>> one of the most toxic substances known to man. what does that really mean? first, dioxins are toxic in parts per trillion. let me give you a little bit more context. this is one drop of food coloring, this is one swimming pool. look what happens. here's the thing. if that were dioxin, it would still be toxic, even if this were 130,000 swimming pools. >> when the dioxin is being released on an ongoing basis, you keep bioaccumulating that in your body. >> you will hear a lot more about subra's detective work in mossville. first, dioxin, you may know more about them than you think. agent orange contained dioxins. it is an herbicide that got its name because of the orange stripes on the storage barrels, dioxin was an unwanted impurity in the production process. the u.s. military used the defoliant to clear away thick jungle and the vietcong forces.
agent orange had another effect. in the decade that followed, soldiers exposed to agent orange were more likely to develop a range of cancers and possibly parkinson's disease, hypertension and heart disease. that brings us back to mossville. toxicologist richard lipsey said the levels found in mossville residents are dangerously high. if you're wondering, lipsey has no connection to anyone in mossville, residents or companies. >> in mossville, it's three times too high, which means it's being stored not only in their fat but it's being in their pancreas, you will see a lot of diabetes. it's being stored in their liver, you will see liver cancer, being stored in their
kidneys and in their brains. are there going to be adverse health effects? yes. >> but where was the dioxin coming from? to answer that question, wilma subra came up with a plan right out of a detective's handbook. look for fingerprints. you see, dioxin is not a single chemical but a family of chemicals, and each has its own chemical fingerprint. >> it clearly makes a different fingerprint from the sources, the vinyl manufacturing facilities have high concentrations of specific ones. you can clearly see where it's coming from.
>> in other words, she could see if the dioxins coming from the chemical plants were the same ones ending up in the people of mossville, like david and diane prince. she said the dioxins in the blood matched those from five nearby chemical plants and local power plant. >> the highest map was georgia gulf. >> the five most common dioxins in mossville residents matched the common dioxins from the georgia gulf plant. >> to me, that's a smoking gun. >> we asked georgia gulf about that, but they wouldn't talk to us. instead, they left it to allen blakely at the vinyl institute. >> i don't really know wilma subra's study, but i don't think she's a medical doctor and don't think she did a medical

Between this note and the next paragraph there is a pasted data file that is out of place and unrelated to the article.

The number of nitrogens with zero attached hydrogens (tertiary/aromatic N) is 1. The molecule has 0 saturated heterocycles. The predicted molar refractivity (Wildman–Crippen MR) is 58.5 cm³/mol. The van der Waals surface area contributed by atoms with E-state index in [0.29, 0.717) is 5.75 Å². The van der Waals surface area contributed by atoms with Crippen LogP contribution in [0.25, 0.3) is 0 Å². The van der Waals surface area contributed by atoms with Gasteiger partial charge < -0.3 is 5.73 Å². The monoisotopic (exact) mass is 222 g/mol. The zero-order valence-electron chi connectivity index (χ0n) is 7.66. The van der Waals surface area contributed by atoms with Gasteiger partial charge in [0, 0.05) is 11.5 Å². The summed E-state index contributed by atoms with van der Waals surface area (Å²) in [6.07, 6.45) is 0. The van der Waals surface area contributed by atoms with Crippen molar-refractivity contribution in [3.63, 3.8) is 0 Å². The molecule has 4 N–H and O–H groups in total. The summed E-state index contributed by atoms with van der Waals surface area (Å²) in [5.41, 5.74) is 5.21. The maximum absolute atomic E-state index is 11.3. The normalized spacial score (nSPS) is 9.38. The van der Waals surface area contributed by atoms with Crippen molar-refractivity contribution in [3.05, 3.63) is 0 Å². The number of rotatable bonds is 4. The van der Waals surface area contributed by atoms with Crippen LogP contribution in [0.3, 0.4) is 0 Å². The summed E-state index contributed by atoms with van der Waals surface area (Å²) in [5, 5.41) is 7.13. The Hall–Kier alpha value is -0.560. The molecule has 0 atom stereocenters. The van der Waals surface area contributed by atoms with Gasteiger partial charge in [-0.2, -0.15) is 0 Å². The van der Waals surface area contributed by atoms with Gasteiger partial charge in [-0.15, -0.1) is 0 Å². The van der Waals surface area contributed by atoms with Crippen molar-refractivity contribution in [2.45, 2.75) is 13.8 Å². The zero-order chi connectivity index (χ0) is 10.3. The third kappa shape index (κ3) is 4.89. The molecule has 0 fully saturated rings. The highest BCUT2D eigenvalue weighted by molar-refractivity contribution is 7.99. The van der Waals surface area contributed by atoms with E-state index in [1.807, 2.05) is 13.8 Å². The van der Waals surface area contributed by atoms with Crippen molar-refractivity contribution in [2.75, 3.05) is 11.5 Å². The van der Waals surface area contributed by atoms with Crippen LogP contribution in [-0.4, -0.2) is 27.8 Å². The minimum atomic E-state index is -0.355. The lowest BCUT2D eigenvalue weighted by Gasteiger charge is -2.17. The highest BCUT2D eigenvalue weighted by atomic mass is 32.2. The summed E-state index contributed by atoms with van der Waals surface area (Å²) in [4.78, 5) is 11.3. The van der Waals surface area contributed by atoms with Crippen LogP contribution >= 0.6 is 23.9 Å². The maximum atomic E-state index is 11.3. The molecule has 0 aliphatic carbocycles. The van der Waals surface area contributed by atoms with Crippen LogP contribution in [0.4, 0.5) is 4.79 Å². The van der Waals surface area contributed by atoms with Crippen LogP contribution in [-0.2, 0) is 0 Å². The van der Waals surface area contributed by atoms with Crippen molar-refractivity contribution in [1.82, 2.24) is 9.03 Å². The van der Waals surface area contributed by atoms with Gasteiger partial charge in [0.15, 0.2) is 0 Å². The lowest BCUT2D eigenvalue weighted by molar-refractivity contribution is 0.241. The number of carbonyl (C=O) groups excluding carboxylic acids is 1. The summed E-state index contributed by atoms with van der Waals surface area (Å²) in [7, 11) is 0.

jan brewer fought back right away but lost her bid to get a speedy appeal hearing. that's not going happen until november. and the gulf of mexico work to seal bp's crippled well has been delayed. the static kill now wont begin until monday or tuesday. the delay is necessary to clear out sediment from tropical storm bonn bonnie. cement pumped in is expected to begin by the end of august. on saturday, hundreds of people and hordes of media descended on a tiny new york town for the wedding of chelsea clinton and now we can unveil for you the first time the pictures what everyone wants to see. chelsea's wedding dress designed by vera wang. the couple tied the knot in an
we are extremely thrilled about being able to host such a wonderful event. >> it was at a mossville health fair last summer, when finally a decade of frustration boiled over for dorothy felix. it happened during a presentation by the epa. >> the people of mossville has turned to you because you are supposed to protect the people -- the human beings of this environment. you have not. your agencies have not done one thing. these plants are killing us and you have turned a deaf eye, that you don't know what's going on. >> epa regional director, samuel coleman, promised the agency would investigate health hazards, to a point. >> what we will not do is come in and say your health is directly injured because of x. that's not what we do. we're not going to say your health is impacted. >> even more alarming to felix and others in mossville, the epa
concluded subra was wrong when she said the dioxins could be traced to georgia gulf. the report said these same types of dioxins are typically found in people living throughout the united states. >> we could not agree with the findings she presented. >> federal agencies are very slow to say, folks in mossville, you got a problem, because if they do, they've got to do something about that problem. >> so who is supposed to do something about all this? what about the agency for toxic substances and disease registry? remember, atsdr? they did the blood tests that found the high dioxin levels. in 1988, they hired chicago expert, peter orris to advise them on mossville.